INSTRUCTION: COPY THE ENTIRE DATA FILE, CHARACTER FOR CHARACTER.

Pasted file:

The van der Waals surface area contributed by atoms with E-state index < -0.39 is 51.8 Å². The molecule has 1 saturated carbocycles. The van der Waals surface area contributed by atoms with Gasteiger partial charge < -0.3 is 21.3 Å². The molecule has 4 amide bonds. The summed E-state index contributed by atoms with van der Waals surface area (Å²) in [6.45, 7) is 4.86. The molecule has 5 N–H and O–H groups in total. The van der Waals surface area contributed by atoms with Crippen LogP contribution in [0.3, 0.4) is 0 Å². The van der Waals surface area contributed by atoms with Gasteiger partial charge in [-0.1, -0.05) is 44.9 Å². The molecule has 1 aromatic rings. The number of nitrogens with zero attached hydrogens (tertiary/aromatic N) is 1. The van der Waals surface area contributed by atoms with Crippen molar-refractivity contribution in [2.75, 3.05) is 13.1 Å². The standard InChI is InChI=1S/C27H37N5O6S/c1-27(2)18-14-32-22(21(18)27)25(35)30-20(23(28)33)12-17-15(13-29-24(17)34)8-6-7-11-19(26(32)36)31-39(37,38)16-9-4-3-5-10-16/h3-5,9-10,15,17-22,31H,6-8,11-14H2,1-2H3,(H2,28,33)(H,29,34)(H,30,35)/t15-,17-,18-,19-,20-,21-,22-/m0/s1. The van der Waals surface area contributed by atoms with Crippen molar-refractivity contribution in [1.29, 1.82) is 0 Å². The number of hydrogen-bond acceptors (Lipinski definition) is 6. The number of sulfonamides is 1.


The van der Waals surface area contributed by atoms with E-state index < -0.39 is 51.8 Å². The molecule has 1 saturated carbocycles. The van der Waals surface area contributed by atoms with Gasteiger partial charge < -0.3 is 21.3 Å². The molecule has 4 amide bonds. The summed E-state index contributed by atoms with van der Waals surface area (Å²) in [6.45, 7) is 4.86. The molecule has 5 N–H and O–H groups in total. The van der Waals surface area contributed by atoms with Crippen LogP contribution in [0.3, 0.4) is 0 Å². The van der Waals surface area contributed by atoms with Gasteiger partial charge in [-0.1, -0.05) is 44.9 Å². The molecule has 1 aromatic rings. The number of nitrogens with zero attached hydrogens (tertiary/aromatic N) is 1. The van der Waals surface area contributed by atoms with Crippen molar-refractivity contribution in [2.75, 3.05) is 13.1 Å². The standard InChI is InChI=1S/C27H37N5O6S/c1-27(2)18-14-32-22(21(18)27)25(35)30-20(23(28)33)12-17-15(13-29-24(17)34)8-6-7-11-19(26(32)36)31-39(37,38)16-9-4-3-5-10-16/h3-5,9-10,15,17-22,31H,6-8,11-14H2,1-2H3,(H2,28,33)(H,29,34)(H,30,35)/t15-,17-,18-,19-,20-,21-,22-/m0/s1. The van der Waals surface area contributed by atoms with Crippen molar-refractivity contribution in [1.29, 1.82) is 0 Å². The number of hydrogen-bond acceptors (Lipinski definition) is 6. The number of sulfonamides is 1.